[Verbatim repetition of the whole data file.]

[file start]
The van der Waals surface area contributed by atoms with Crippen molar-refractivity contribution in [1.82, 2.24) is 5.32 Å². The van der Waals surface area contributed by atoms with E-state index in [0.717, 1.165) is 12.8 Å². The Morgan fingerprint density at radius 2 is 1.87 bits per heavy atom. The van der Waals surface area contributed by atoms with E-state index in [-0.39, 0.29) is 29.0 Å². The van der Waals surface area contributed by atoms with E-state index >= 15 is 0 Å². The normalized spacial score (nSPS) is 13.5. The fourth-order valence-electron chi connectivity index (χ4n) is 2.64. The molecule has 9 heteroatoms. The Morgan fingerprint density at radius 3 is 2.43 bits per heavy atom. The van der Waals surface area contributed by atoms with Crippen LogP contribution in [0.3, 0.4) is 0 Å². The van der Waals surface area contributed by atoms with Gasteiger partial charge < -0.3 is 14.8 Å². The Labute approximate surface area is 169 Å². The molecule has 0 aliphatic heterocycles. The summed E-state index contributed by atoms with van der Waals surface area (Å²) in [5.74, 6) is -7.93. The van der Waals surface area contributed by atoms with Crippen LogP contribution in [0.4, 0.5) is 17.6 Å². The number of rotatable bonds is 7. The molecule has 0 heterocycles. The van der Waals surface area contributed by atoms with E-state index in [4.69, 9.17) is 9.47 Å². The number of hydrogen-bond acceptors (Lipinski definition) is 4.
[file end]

The van der Waals surface area contributed by atoms with Crippen molar-refractivity contribution in [1.82, 2.24) is 5.32 Å². The van der Waals surface area contributed by atoms with E-state index in [0.717, 1.165) is 12.8 Å². The Morgan fingerprint density at radius 2 is 1.87 bits per heavy atom. The van der Waals surface area contributed by atoms with E-state index in [-0.39, 0.29) is 29.0 Å². The van der Waals surface area contributed by atoms with E-state index >= 15 is 0 Å². The normalized spacial score (nSPS) is 13.5. The fourth-order valence-electron chi connectivity index (χ4n) is 2.64. The molecule has 9 heteroatoms. The Morgan fingerprint density at radius 3 is 2.43 bits per heavy atom. The van der Waals surface area contributed by atoms with Crippen LogP contribution in [0.3, 0.4) is 0 Å². The van der Waals surface area contributed by atoms with Gasteiger partial charge < -0.3 is 14.8 Å². The Labute approximate surface area is 169 Å². The molecule has 0 aliphatic heterocycles. The summed E-state index contributed by atoms with van der Waals surface area (Å²) in [5.74, 6) is -7.93. The van der Waals surface area contributed by atoms with Crippen LogP contribution in [0.4, 0.5) is 17.6 Å². The number of rotatable bonds is 7. The molecule has 0 heterocycles. The van der Waals surface area contributed by atoms with E-state index in [4.69, 9.17) is 9.47 Å². The number of hydrogen-bond acceptors (Lipinski definition) is 4.